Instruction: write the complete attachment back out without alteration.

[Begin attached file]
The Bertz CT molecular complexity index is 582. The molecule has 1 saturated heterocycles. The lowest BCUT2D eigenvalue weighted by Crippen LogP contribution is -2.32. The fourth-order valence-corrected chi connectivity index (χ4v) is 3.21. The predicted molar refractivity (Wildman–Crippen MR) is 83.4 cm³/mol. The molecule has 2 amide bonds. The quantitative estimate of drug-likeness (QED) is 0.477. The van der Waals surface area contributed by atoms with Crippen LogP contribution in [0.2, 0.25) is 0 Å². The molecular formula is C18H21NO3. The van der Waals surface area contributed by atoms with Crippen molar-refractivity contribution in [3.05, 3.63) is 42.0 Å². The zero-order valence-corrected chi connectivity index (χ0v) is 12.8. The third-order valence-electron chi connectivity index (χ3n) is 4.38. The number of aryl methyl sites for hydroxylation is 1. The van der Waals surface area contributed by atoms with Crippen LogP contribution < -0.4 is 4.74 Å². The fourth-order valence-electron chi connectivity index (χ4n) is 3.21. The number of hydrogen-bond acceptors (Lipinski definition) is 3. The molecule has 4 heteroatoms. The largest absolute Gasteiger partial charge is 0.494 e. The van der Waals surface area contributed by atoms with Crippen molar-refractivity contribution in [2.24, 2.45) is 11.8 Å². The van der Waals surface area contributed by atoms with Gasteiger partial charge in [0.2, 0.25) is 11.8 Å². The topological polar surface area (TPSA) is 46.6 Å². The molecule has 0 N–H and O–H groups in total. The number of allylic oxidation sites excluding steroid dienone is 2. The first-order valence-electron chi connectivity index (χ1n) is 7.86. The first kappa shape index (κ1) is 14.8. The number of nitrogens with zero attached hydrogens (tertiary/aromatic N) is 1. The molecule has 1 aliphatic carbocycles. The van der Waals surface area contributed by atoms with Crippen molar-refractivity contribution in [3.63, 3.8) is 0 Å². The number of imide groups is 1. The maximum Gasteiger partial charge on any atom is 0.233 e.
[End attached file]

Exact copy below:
The Bertz CT molecular complexity index is 582. The molecule has 1 saturated heterocycles. The lowest BCUT2D eigenvalue weighted by Crippen LogP contribution is -2.32. The fourth-order valence-corrected chi connectivity index (χ4v) is 3.21. The predicted molar refractivity (Wildman–Crippen MR) is 83.4 cm³/mol. The molecule has 2 amide bonds. The quantitative estimate of drug-likeness (QED) is 0.477. The van der Waals surface area contributed by atoms with Crippen LogP contribution in [0.2, 0.25) is 0 Å². The molecular formula is C18H21NO3. The van der Waals surface area contributed by atoms with Crippen molar-refractivity contribution in [3.05, 3.63) is 42.0 Å². The zero-order valence-corrected chi connectivity index (χ0v) is 12.8. The third-order valence-electron chi connectivity index (χ3n) is 4.38. The number of aryl methyl sites for hydroxylation is 1. The van der Waals surface area contributed by atoms with Crippen LogP contribution < -0.4 is 4.74 Å². The fourth-order valence-electron chi connectivity index (χ4n) is 3.21. The number of hydrogen-bond acceptors (Lipinski definition) is 3. The molecule has 4 heteroatoms. The largest absolute Gasteiger partial charge is 0.494 e. The van der Waals surface area contributed by atoms with Crippen molar-refractivity contribution in [2.24, 2.45) is 11.8 Å². The van der Waals surface area contributed by atoms with Gasteiger partial charge in [0.2, 0.25) is 11.8 Å². The topological polar surface area (TPSA) is 46.6 Å². The molecule has 0 N–H and O–H groups in total. The number of allylic oxidation sites excluding steroid dienone is 2. The first-order valence-electron chi connectivity index (χ1n) is 7.86. The first kappa shape index (κ1) is 14.8. The number of nitrogens with zero attached hydrogens (tertiary/aromatic N) is 1. The molecule has 1 aliphatic carbocycles. The van der Waals surface area contributed by atoms with Crippen molar-refractivity contribution in [3.63, 3.8) is 0 Å². The number of imide groups is 1. The maximum Gasteiger partial charge on any atom is 0.233 e.